That speaks to a very specific kind of agenda for sure.
A friend of mine Amos Poe, he's sort of a mentor of mine, a punk filmmaker, whatever, and when we were young when he made, in the late-'70s, one of his films—The Foreigner or Unmade Beds—the New York Times called it "the cinematic equivalent of kindergarten scribbling," and he put that on his posters and put "New York Times" and we were like punks, we were like, "Yes! Amos! That's great!"

I mean, it genuinely is a pretty great pull quote, and I think also a little bit oblivious to the charms of a kindergartener's scribbles and what the value is in that anyway.
Yeah, it was kind of accurate in a positive way, and they intended it as very negative.

In this film, there are so many actors who are veteran actors, but there are also a lot of younger actors. What do you like about the combination of that dynamic?
I just like the variety of sort of world perceptions—indicated in a very minor way when Bill Murray's character says, "I've known Hermit Bob since we were in junior high," and Adam's character says, "Oh, wow! That must've been like 50 years ago!" And Bill says, "Yeah. It was." But just the kind of difference of perception of age I find as I get older really interesting. And I'm very interested in young people, especially teenagers, because I think they form our sense of style, of music, of so many things, and yet they're kind of pushed around and treated badly and constantly told, "You don't know how the world really works! You're just a teenager!" But they gave us poetry. They gave us Mary Shelley and Rimbaud and chess masters, and all the great music comes a lot from teenagers. So I tried to keep a pulse, that's why the three teenagers, I would not let them turn into zombies. There are only four people [who don't get turned by zombies]: those three that are delinquents, and the Tom Waits character, who's already removed himself from the social order long before.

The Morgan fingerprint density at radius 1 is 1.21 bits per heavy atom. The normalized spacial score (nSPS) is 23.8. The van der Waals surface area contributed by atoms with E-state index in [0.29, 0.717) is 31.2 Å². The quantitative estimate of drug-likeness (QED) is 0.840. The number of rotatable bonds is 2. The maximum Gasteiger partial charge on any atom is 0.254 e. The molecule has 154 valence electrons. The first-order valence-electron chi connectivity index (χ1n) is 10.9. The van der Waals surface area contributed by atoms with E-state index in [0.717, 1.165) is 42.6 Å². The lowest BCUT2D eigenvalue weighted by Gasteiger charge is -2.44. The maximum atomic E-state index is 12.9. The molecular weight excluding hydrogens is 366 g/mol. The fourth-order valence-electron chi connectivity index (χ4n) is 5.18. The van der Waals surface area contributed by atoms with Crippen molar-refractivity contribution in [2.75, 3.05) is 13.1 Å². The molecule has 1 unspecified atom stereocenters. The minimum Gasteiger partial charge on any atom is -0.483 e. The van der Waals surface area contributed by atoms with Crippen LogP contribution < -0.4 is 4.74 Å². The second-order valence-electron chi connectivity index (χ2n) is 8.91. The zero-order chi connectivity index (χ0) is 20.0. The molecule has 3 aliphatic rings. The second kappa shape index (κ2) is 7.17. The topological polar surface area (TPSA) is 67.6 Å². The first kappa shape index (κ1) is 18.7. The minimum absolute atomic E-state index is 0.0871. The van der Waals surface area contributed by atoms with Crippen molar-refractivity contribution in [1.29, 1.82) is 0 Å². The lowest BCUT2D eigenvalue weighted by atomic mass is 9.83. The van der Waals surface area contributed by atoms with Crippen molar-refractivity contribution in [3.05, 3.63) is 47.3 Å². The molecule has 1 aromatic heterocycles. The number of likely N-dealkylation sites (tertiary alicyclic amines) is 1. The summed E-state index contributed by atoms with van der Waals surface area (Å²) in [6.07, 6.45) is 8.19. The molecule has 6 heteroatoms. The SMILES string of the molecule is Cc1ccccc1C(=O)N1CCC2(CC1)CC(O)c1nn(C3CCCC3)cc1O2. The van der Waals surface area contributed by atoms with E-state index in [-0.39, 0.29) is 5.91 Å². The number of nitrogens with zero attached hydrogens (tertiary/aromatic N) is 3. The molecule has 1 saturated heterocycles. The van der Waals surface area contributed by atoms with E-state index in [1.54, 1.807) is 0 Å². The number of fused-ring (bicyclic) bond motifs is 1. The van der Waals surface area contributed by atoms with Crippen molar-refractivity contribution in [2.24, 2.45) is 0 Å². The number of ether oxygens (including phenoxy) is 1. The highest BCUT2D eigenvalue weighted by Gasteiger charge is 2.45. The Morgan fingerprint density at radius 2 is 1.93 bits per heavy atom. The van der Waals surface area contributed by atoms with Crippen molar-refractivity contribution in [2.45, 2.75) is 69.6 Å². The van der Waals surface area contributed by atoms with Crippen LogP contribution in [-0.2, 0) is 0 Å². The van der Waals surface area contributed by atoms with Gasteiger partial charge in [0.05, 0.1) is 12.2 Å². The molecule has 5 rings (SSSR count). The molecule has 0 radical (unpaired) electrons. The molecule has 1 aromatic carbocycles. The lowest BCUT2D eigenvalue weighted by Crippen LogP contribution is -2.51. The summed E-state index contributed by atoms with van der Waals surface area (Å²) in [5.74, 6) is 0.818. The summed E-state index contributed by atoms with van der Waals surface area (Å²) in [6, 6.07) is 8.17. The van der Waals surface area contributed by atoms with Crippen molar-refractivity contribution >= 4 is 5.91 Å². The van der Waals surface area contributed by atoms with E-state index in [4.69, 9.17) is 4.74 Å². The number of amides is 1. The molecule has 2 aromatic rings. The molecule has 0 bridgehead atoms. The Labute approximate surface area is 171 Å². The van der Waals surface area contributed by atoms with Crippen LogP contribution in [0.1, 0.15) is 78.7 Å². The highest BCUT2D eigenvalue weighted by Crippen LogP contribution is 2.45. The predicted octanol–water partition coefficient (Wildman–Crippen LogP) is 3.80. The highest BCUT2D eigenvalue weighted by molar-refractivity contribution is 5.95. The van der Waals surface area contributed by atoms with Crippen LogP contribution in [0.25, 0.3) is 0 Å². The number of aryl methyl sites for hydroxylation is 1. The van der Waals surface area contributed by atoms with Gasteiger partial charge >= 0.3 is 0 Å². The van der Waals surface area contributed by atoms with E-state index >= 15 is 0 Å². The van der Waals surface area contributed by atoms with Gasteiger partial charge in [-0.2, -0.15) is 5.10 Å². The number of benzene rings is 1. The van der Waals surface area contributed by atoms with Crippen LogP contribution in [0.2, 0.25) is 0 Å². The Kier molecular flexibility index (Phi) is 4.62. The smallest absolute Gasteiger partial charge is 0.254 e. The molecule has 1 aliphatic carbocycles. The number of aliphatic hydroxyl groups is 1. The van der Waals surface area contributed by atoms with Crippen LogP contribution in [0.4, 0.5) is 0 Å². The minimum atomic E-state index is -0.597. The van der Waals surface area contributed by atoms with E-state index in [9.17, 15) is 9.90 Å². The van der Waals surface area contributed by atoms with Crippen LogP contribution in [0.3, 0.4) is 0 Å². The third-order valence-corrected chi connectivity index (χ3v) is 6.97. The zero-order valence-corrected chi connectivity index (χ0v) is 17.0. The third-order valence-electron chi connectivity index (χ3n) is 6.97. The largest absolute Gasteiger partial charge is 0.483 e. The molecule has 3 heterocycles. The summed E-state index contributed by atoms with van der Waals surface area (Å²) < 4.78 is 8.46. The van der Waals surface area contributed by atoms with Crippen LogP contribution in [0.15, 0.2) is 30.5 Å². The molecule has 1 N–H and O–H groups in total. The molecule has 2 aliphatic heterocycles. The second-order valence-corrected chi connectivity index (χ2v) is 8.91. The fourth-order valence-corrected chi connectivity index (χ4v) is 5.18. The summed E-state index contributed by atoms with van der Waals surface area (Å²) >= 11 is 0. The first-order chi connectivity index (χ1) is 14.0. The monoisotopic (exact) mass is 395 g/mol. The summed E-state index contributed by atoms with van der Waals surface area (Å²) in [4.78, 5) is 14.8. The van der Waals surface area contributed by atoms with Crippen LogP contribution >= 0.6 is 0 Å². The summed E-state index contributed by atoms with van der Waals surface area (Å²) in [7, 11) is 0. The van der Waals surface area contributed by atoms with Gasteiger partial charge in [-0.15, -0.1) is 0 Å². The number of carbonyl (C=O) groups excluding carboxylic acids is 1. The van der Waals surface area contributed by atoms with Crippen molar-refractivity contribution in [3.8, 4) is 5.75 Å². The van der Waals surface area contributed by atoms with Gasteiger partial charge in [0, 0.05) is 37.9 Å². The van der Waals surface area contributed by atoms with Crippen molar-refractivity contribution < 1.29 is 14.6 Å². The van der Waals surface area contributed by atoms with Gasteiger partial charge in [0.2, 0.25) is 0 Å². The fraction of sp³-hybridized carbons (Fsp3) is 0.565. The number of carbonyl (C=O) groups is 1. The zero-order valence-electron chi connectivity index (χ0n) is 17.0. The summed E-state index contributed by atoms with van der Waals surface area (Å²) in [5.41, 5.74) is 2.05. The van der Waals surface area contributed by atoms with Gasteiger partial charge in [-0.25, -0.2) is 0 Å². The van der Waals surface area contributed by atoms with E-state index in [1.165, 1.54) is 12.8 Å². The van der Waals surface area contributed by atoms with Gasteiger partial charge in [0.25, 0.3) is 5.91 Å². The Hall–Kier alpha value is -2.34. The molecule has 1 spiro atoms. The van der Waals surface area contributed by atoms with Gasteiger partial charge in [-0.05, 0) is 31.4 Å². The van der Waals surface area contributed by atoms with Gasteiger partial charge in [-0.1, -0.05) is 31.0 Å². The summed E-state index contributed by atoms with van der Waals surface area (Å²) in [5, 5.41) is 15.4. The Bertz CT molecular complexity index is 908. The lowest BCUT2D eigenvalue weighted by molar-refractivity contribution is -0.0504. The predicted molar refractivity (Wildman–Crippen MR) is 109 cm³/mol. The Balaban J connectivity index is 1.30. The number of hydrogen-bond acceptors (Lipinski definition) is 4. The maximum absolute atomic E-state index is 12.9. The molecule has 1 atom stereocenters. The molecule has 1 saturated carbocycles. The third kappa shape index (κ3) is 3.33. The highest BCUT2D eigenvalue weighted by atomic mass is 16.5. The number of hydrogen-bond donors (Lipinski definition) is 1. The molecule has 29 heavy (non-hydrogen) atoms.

When the zombies become zombies, they all have one inciting thing that they're still pursuing in the real world. Do you have one thing that you think you would pursue if you were a zombie?
You know, it's hard because I'm a self-proclaimed dilettante. I'm interested in so many things, I don't know if I would be breaking into a bookstore, or if I would be in the alley outside of a movie theater, or if I would be trying to get into a guitar shop. I'm not sure. I have a lot of interests.

I mean there's a way in which it's a really tender portrayal of the human impulse to just seek out these things that they love.
It's not totally a critique; it's their vestigial memory of some things that they were drawn toward, whether it was power tools or oxycontin.

The Dead Don't Die is in theaters now.

Credit: Frederick Elmes/ Focus Features